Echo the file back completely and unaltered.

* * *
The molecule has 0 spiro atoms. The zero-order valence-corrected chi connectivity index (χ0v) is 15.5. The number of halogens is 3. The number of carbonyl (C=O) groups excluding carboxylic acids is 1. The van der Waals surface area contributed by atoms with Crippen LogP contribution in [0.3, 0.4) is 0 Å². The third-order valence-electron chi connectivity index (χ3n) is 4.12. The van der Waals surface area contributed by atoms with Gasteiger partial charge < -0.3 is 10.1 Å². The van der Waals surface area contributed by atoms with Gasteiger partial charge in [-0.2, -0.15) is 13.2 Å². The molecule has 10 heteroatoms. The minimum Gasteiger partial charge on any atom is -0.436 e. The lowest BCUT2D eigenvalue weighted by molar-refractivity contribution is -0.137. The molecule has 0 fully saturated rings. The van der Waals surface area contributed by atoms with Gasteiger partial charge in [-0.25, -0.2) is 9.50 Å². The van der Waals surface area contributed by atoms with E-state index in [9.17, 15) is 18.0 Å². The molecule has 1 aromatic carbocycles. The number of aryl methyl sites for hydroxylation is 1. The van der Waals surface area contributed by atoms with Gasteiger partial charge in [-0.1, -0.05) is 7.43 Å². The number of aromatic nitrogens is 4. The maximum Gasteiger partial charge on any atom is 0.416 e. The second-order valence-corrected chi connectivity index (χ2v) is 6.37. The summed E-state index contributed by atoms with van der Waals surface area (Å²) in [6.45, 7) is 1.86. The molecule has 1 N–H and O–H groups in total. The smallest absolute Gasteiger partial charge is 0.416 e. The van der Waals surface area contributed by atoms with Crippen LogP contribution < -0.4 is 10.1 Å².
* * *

The molecule has 0 spiro atoms. The zero-order valence-corrected chi connectivity index (χ0v) is 15.5. The number of halogens is 3. The number of carbonyl (C=O) groups excluding carboxylic acids is 1. The van der Waals surface area contributed by atoms with Crippen LogP contribution in [0.3, 0.4) is 0 Å². The third-order valence-electron chi connectivity index (χ3n) is 4.12. The van der Waals surface area contributed by atoms with Gasteiger partial charge < -0.3 is 10.1 Å². The van der Waals surface area contributed by atoms with Gasteiger partial charge in [-0.2, -0.15) is 13.2 Å². The molecule has 10 heteroatoms. The minimum Gasteiger partial charge on any atom is -0.436 e. The lowest BCUT2D eigenvalue weighted by molar-refractivity contribution is -0.137. The molecule has 0 fully saturated rings. The van der Waals surface area contributed by atoms with Gasteiger partial charge in [-0.25, -0.2) is 9.50 Å². The van der Waals surface area contributed by atoms with E-state index in [9.17, 15) is 18.0 Å². The molecule has 1 aromatic carbocycles. The number of aryl methyl sites for hydroxylation is 1. The van der Waals surface area contributed by atoms with Gasteiger partial charge in [-0.1, -0.05) is 7.43 Å². The number of aromatic nitrogens is 4. The maximum Gasteiger partial charge on any atom is 0.416 e. The second-order valence-corrected chi connectivity index (χ2v) is 6.37. The summed E-state index contributed by atoms with van der Waals surface area (Å²) in [6.45, 7) is 1.86. The molecule has 1 N–H and O–H groups in total. The smallest absolute Gasteiger partial charge is 0.416 e. The van der Waals surface area contributed by atoms with Crippen LogP contribution < -0.4 is 10.1 Å².